The Predator drone, known for its stealthy strikes on terrorists, will begin flight tests early next year to prove large unmanned aircraft are safe while operating amid commercial planes.
Researchers will be studying so-called sense-and-avoid technology, designed to alert the drone’s remote pilot to nearby aircraft, according to Chuck Johnson, senior adviser for unmanned and autonomous systems at the National Aeronautics and Space Administration.
NASA’s goal: Harvest data that will help design systems so big drones can fly above 18,000 feet (5,500 meters), in airspace used by airliners, cargo planes and business jets. Pilotless aircraft could be used to haul freight or hover high in the sky to beam Internet signals across remote terrain, Johnson said.
“You could see down the road aircraft that are very large flying in the national airspace that are either remotely operated or semi-autonomously operated,” Johnson said in an interview at a conference for the Association for Unmanned Vehicle Systems International trade group that ended yesterday in Orlando, Florida.
Air travelers don’t need to worry about high-altitude drones alongside any time soon. NASA’s tests are aimed at paving the way for a future generation of pilotless aircraft, not the current array of small, helicopter-type models able to perform mundane chores like lofting a movie camera.
NASA’s MQ-9 Predator B has a 66-foot wingspan that is almost as broad as the 78-foot width for a G450 from General Dynamics Corp. (GD)’s Gulfstream. Built by General Atomics Aeronautical Systems Inc., the Predator started its military life as a surveillance aircraft before being equipped with missiles for ground attack.
In early 2015, high in the California desert skies above NASA’s Armstrong Flight Research Center, live drills will begin with the propeller-driven Predator and two piloted aircraft that intrude near the drone’s flight path.
To push the technology to its limits, one of the tests will involve flying the Predator and another plane at different sites while using live computer simulation to make it appear as if their paths cross. That will allow researchers to create more extreme near-misses even to the point of a virtual collision.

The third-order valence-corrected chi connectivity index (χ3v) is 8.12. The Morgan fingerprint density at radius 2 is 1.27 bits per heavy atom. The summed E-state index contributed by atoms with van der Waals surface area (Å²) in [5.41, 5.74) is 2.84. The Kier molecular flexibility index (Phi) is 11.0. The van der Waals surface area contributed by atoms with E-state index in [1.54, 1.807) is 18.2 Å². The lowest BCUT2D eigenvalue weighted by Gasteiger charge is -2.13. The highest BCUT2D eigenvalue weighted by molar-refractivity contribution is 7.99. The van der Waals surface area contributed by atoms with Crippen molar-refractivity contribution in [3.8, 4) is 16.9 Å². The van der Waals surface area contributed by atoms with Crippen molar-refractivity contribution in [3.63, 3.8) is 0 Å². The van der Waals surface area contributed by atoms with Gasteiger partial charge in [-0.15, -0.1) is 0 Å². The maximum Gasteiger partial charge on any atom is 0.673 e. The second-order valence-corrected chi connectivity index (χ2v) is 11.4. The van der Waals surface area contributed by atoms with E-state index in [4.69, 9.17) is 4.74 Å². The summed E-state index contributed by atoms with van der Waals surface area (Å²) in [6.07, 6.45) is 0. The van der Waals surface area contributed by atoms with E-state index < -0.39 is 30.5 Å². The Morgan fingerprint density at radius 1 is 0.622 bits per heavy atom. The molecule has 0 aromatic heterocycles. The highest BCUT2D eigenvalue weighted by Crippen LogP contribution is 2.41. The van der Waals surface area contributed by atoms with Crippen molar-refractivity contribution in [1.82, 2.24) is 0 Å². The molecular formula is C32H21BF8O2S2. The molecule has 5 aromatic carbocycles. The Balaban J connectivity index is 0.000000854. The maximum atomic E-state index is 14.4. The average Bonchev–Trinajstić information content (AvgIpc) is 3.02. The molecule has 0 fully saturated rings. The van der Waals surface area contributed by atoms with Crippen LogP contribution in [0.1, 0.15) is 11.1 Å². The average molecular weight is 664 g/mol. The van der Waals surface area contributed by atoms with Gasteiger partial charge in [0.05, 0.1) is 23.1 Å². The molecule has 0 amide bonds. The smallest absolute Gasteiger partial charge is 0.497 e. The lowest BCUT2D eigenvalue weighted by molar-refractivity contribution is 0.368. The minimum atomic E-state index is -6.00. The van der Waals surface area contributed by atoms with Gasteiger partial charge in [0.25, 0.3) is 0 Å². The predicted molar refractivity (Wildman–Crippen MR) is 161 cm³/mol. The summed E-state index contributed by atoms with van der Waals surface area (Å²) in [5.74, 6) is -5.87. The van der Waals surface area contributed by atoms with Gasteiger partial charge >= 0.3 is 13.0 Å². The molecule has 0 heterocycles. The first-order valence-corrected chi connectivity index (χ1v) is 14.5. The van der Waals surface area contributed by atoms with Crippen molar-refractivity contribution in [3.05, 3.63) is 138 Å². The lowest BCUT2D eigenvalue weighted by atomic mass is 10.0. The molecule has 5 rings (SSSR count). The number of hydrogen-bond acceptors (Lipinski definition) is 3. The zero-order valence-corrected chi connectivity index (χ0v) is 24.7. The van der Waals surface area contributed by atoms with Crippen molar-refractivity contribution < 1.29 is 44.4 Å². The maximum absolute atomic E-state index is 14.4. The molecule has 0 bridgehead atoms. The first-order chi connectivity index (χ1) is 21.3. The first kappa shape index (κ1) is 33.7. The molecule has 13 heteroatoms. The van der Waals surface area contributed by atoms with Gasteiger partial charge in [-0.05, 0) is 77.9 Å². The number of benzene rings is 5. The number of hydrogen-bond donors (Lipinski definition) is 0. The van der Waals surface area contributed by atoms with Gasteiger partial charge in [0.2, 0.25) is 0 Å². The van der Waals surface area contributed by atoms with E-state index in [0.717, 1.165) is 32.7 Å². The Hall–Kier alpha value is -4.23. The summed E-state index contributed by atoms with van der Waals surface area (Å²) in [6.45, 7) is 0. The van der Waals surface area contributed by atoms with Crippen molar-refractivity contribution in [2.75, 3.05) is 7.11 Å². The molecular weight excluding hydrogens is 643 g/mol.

“The idea is to try and figure out whether or not the algorithms that are part of the system are able to tell the pilot when to turn in advance of something that could introduce a safety risk,” Johnson said. “You want to test the boundaries of that.”
The first U.S. Federal Aviation Administration regulations for commercial unmanned aircraft may come this year, covering models that weigh less than 55 pounds (25 kilograms) -- a fraction of the size of the Predator.
Small commercial drones may be limited to flying below 400 feet and within an operator’s sight. A comment period for possible changes may run 18 months, Jim Williams, chief of the FAA’s unmanned aircraft division, said at the conference.
An aerial close call between a small drone and an American Airlines Group Inc. (AAL) jet in March underscored the risks of having remote-controlled vehicles in the nation’s airways. The pilot reported the encounter while at 2,300 feet, and will be interviewed by the FAA, Williams said.
The bigger drones envisioned by engineers actually will be easier to integrate into the air traffic system, because they will be fewer in number and can fitted with the same equipment as commercial planes, said Michael Francis, who helped pioneer unmanned aircraft during stints with the Defense Advanced Research Projects Agency and now works at United Technologies Corp. (UTX)
“The current system, with some modifications, is capable of handling them,” said Francis, chief of advanced programs at the United Technologies Research Center, in an interview.
NASA’s tests of the sense-and-avoid technology will conclude in 2016, and the data will allow the FAA to create standards for manufacturers to build the systems, the space agency’s Johnson said. With the sensing equipment and FAA regulations, the larger drones may be ready to fly in commercial airspace as soon as 2018, Johnson said.
“This is about getting the rules aligned so that any commercial entity can take advantage of them,” Johnson said.
To contact the editors responsible for this story: Ed Dufner at firstname.lastname@example.org Molly Schuetz